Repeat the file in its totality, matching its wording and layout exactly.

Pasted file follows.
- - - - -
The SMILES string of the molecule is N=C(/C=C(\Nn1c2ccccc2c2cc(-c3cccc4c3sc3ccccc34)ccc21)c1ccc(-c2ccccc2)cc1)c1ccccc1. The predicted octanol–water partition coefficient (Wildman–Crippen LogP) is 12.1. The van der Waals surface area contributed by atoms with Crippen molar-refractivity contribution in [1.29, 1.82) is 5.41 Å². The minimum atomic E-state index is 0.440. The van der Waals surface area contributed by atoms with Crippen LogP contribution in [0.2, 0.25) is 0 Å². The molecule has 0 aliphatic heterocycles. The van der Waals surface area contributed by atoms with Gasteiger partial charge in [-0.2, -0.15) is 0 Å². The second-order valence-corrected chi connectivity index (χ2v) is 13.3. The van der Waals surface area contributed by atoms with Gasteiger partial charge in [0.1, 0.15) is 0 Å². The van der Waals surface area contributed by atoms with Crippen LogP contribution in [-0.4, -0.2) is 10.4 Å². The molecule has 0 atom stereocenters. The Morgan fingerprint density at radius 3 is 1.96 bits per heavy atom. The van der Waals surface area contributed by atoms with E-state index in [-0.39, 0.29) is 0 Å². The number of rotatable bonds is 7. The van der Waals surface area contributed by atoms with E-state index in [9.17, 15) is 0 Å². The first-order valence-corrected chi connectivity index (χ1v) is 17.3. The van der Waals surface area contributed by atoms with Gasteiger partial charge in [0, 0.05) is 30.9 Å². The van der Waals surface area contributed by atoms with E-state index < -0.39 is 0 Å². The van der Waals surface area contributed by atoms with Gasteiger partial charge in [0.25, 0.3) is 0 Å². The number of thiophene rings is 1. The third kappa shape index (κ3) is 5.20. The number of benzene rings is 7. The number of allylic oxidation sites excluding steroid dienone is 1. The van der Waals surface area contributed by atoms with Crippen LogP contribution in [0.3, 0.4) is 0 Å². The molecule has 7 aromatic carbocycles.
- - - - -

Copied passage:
The SMILES string of the molecule is N=C(/C=C(\Nn1c2ccccc2c2cc(-c3cccc4c3sc3ccccc34)ccc21)c1ccc(-c2ccccc2)cc1)c1ccccc1. The predicted octanol–water partition coefficient (Wildman–Crippen LogP) is 12.1. The van der Waals surface area contributed by atoms with Crippen molar-refractivity contribution in [1.29, 1.82) is 5.41 Å². The minimum atomic E-state index is 0.440. The van der Waals surface area contributed by atoms with Crippen LogP contribution in [0.2, 0.25) is 0 Å². The molecule has 0 aliphatic heterocycles. The van der Waals surface area contributed by atoms with Gasteiger partial charge in [-0.2, -0.15) is 0 Å². The second-order valence-corrected chi connectivity index (χ2v) is 13.3. The van der Waals surface area contributed by atoms with Gasteiger partial charge in [0.1, 0.15) is 0 Å². The van der Waals surface area contributed by atoms with Crippen LogP contribution in [-0.4, -0.2) is 10.4 Å². The molecule has 0 atom stereocenters. The Morgan fingerprint density at radius 3 is 1.96 bits per heavy atom. The van der Waals surface area contributed by atoms with E-state index in [-0.39, 0.29) is 0 Å². The number of rotatable bonds is 7. The van der Waals surface area contributed by atoms with E-state index in [9.17, 15) is 0 Å². The first-order valence-corrected chi connectivity index (χ1v) is 17.3. The van der Waals surface area contributed by atoms with Gasteiger partial charge in [0, 0.05) is 30.9 Å². The van der Waals surface area contributed by atoms with E-state index < -0.39 is 0 Å². The van der Waals surface area contributed by atoms with Gasteiger partial charge in [0.25, 0.3) is 0 Å². The number of thiophene rings is 1. The third kappa shape index (κ3) is 5.20. The number of benzene rings is 7. The number of allylic oxidation sites excluding steroid dienone is 1. The van der Waals surface area contributed by atoms with Crippen LogP contribution in [0.3, 0.4) is 0 Å². The molecule has 7 aromatic carbocycles.